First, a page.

It is a big, exciting, and dangerous risk to start a new business. There were approximately 400,000 in 2014 (continuing a recent downward trend, according to Gallup). Most entrepreneurs know that the odds are stacked against them, as about 50% of new companies fail during their first five years (dig deeper into the numbers here.).
There are countless reasons why new businesses fail and so many are out of the owner’s control. However, a business’s name and trademarks are within its control. Unfortunately many new businesses don’t learn of the risks associated with trademarks until it is too late. A recent lawsuit against Sol Kitchen juice bar and café provides some cautionary lessons for new businesses.
Sol Kitchen opened just the second week of April in 2016. The company has already been sued. The plaintiff is Baja Management, owner of the Sol Cocina Mexican restaurant chain. Baja Management has locations in California, Arizona, and recently announced last January that it would be opening a location in Denver, Colorado. Reportedly, Baja Management sent a cease-and-desist letter to Sol Kitchen in January, but the discussions stalled when Baja Management would not agree to pay Sol Kitchen for it to change its name. Sol Kitchen had already invested at least $10,000 into its website, logos, and other items.
Understandably, many new businesses are shocked when they receive a cease-and-desist letter. The owners of Sol Kitchen noted that state or federal officials did not object to their name. Recipients of cease-and-desist letters often feel like they are being “bullied” or unfairly singled out. While these reactions are normal, the reactions reflect a misunderstanding of U.S. trademark law (which, admittedly, doesn’t always align with common sense).
Here are three common misunderstandings regarding trademark disputes that may help your business avoid a similar situation:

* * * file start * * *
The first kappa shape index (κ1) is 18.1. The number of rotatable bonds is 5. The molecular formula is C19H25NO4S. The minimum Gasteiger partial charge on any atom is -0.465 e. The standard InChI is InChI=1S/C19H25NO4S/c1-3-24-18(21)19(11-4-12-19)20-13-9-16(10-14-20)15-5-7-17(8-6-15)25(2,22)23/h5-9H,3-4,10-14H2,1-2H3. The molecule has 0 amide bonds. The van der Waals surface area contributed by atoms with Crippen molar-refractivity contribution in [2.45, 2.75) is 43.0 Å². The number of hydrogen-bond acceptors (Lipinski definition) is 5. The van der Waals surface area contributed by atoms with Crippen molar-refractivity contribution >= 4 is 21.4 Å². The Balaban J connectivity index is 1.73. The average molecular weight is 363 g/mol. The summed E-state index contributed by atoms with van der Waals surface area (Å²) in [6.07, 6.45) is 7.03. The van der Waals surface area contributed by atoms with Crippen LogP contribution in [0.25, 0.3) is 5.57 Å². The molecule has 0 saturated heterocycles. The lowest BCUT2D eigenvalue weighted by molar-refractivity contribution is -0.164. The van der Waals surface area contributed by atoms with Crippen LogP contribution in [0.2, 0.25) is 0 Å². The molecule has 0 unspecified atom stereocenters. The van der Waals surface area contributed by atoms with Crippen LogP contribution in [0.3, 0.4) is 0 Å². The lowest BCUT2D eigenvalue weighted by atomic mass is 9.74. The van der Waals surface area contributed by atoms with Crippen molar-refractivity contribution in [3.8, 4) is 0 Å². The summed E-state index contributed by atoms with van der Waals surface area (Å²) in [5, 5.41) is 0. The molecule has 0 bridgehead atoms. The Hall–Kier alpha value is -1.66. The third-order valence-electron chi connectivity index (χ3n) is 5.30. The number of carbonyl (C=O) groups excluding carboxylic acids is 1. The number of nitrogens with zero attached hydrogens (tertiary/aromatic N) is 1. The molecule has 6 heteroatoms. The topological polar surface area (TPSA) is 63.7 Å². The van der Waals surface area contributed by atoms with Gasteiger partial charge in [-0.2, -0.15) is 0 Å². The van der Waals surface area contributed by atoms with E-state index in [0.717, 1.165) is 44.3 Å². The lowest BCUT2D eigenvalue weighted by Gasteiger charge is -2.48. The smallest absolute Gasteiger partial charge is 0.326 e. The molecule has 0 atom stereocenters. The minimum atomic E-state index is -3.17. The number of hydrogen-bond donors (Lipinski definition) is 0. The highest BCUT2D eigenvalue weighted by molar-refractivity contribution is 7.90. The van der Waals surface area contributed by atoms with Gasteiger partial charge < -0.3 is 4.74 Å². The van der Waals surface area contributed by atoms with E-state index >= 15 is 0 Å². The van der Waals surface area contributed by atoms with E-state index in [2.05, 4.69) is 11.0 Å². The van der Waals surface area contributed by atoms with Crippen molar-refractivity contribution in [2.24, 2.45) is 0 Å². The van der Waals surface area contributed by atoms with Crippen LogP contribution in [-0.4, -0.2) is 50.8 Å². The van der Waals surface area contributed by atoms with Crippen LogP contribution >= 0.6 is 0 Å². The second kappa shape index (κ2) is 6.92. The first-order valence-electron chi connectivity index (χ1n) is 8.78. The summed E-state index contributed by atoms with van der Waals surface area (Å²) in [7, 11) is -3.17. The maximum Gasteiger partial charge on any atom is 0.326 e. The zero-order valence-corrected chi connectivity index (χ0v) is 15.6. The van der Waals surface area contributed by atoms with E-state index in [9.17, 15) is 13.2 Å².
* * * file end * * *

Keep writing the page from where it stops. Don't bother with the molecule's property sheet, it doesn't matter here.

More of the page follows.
- Registering your entity name does not provide protection for your trademark. When you incorporate your business or obtain a federal tax number, the state and federal officials do not evaluate the availability of your name as a trademark. Most states will examine only whether there is an identical business name (meaning, you could probably register Starbux Coffee House, Inc., but it doesn’t mean you can legally use the name). If you want legal advice regarding the availability of a trademark, you need to consult with a trademark attorney.
- Just because another company is not in your city or state, its rights are not necessarily limited. If a company obtains a federal trademark registration, that company has the right to use that trademark nationwide, except against third-parties who have established valid common law rights prior to the filing date of the trademark application.
- The fact that other companies are using the same word in their business doesn’t always justify another third-party use. The issue is whether there are so many third-parties using a particular term in U.S. commerce in connection with the same or related goods or services such that the trademark should be entitled to a narrow scope of protection. This is a fact intensive, legally complicated, and ultimately very subjective analysis. If you’re relying primarily on third-party use as a defense, you’re facing an expensive legal battle, and one that you may end up losing.
Avoiding these three misunderstandings can help reduce the risk that your business finds itself on the receiving end of a cease and desist letter. Ultimately though, every business should consult with a trademark attorney before crossing the line to where it would be cost-prohibitive to change the name of a business or product.
A preliminary clearance search of the records of the U.S. Patent and Trademark Office (or a “knock-out” search) can quickly and relatively inexpensively identify clear problems with a new trademark or name. A trademark attorney can also equip you with some knowledge in how to select a new or modified name that carries less risk.
While a search cannot identify every potential problem, it can significantly reduce the risk of being the target of an infringement lawsuit. Such a search can help avoid legal fees and rebranding costs and, perhaps more importantly, provide you with a little peace of mind. With all of the other unknown challenges facing small businesses, evaluating the risk of a possible trademark dispute, while there is still time to change course, is an opportunity that every new business should use.